And then there was the business of the aliases. Besides marrying “Musette” as Louis Clement Van Norden, he was booked as Louis Clement Schwartz, followed by the arraignment under the name Louis Clement Schmidt. During the search of his room ten years earlier when police turned up the “death” package they found a passport with the name Clemente. There is no reason to believe any of these were his true name. On the business card he used at the time he called himself, “Dr. L. Clements, M.C., D. Sc. Ph. D., F. R. D. G. S.” On the back of the card was, oddly, a purple illustration of a snapping turtle. No reporter who saw it knew what the hell it meant, but were compelled to mention it and its odd purpleness.

At this point, Gentle Reader probably thinks our story of Mr. Louis Clement Van Norden Schwartz Schmidt is over. He was caught committing grand theft and fraud – and did I forget to mention Theresa had already repaid Good Oxide $1,000 because he was cooking the books?  He was living in the gutter during one of the great economic booms in our history with little hope his miserable life could even marginally improve, given that the Great Depression was right around the corner.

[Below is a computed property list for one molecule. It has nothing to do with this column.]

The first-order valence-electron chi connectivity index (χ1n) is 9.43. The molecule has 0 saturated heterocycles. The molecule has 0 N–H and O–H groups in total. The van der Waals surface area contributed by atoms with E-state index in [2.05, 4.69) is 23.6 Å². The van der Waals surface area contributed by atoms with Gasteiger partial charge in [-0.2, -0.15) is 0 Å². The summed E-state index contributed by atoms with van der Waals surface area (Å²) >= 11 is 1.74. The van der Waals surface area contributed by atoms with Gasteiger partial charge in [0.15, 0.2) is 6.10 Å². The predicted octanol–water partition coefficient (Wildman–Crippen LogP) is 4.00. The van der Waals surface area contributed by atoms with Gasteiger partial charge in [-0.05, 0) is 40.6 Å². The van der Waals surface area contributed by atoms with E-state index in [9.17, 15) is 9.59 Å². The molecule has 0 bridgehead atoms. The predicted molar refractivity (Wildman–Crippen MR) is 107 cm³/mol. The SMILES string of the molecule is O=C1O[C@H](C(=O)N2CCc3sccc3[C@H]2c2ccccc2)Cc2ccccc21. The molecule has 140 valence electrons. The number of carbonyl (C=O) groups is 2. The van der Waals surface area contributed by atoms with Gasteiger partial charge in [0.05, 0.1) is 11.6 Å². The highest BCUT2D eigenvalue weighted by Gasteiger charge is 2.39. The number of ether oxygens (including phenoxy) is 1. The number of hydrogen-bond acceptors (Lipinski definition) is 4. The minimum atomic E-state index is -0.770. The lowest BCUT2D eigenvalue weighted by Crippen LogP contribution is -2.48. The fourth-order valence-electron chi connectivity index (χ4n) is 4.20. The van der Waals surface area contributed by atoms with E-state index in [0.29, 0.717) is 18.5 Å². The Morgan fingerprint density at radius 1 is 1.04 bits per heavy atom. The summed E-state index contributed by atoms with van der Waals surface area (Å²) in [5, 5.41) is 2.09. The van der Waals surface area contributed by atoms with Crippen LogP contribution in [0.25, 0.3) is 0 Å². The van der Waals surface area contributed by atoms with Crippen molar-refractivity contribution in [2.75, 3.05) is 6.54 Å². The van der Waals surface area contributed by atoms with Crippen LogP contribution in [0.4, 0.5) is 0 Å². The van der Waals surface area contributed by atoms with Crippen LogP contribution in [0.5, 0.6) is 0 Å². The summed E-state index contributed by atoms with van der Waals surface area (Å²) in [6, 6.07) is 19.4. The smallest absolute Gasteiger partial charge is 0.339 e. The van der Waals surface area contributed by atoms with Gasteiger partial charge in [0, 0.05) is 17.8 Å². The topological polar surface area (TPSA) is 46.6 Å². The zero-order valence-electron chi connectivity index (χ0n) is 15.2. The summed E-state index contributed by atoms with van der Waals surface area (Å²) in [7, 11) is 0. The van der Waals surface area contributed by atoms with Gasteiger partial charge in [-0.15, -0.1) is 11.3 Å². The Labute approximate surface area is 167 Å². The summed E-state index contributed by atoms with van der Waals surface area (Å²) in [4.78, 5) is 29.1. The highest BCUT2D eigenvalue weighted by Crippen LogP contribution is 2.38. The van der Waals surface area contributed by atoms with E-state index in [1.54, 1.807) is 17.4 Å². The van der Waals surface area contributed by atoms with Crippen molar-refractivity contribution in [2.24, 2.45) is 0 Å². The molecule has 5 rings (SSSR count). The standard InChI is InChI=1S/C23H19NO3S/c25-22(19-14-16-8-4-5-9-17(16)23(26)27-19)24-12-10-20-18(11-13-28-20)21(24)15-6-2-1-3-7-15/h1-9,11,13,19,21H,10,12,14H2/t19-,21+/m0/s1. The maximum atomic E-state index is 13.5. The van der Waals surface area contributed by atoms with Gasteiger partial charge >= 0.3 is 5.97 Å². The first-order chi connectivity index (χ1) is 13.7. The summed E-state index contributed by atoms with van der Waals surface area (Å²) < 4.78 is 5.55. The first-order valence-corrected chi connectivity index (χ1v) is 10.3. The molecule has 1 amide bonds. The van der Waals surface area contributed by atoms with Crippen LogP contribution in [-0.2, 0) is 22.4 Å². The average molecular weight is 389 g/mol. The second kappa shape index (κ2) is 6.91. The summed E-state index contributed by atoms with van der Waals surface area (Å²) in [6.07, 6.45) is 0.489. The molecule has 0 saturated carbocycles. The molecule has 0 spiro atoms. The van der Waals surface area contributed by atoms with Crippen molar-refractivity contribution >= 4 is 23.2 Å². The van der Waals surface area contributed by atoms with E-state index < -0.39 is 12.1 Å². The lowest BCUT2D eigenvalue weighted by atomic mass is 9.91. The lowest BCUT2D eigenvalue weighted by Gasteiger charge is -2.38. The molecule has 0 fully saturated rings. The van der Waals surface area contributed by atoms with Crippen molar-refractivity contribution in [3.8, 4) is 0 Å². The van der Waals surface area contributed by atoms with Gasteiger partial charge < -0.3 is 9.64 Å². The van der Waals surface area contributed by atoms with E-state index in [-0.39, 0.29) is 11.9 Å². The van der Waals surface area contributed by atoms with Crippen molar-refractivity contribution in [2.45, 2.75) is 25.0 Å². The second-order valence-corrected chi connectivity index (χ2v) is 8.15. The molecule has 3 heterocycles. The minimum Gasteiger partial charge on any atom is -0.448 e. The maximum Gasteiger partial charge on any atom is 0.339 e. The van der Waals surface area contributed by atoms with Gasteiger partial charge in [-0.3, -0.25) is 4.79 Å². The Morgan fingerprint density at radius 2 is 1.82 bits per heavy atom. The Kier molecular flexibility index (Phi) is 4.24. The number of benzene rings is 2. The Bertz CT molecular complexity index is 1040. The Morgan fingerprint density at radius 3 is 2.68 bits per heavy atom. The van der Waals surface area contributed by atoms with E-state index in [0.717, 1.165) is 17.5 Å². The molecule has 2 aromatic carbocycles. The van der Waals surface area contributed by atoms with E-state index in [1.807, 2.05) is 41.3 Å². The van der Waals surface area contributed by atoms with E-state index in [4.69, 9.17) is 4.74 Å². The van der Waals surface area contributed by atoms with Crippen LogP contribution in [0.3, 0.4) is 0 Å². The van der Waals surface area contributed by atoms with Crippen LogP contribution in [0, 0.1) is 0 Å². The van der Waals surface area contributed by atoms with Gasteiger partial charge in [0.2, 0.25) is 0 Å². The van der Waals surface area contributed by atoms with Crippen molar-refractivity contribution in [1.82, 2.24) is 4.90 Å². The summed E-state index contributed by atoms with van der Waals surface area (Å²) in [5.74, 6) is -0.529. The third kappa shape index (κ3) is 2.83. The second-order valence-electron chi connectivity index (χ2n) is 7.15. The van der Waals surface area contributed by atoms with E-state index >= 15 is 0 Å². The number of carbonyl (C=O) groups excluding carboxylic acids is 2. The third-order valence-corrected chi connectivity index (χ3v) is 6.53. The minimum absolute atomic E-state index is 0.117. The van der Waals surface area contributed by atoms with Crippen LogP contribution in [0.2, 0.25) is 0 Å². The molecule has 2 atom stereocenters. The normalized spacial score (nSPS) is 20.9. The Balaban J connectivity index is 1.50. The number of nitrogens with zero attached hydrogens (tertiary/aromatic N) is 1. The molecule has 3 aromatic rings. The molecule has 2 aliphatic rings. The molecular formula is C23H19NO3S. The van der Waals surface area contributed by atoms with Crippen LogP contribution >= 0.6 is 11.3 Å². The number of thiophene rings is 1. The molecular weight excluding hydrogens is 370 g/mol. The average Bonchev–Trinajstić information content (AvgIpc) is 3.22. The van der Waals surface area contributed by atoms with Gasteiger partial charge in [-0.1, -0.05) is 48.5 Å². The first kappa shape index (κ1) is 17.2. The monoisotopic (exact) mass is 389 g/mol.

Yet a handful of years later, as everyone else’s fan had been thoroughly hit by crap, he was the cornerstone of building an enormously successful business. There were probably other companies born during the darkest days of the Depression that went on to greater heights, but I don’t know about them. (See, I promised you this was a Believe-it-or-not! story.)

The business was Sanitized, Inc. which still exists as a Swiss-based company – their Sanitized® trademark dates back to 1934, the year after the corporation was formed. In earlier decades the company promoted Clement’s role in its origins, telling the story of how he created the first products while working with the Army Quartermaster Corps during WWI, where he noticed an experimental gas not only sterilized soil but kept it resistant to bacteria for a long time.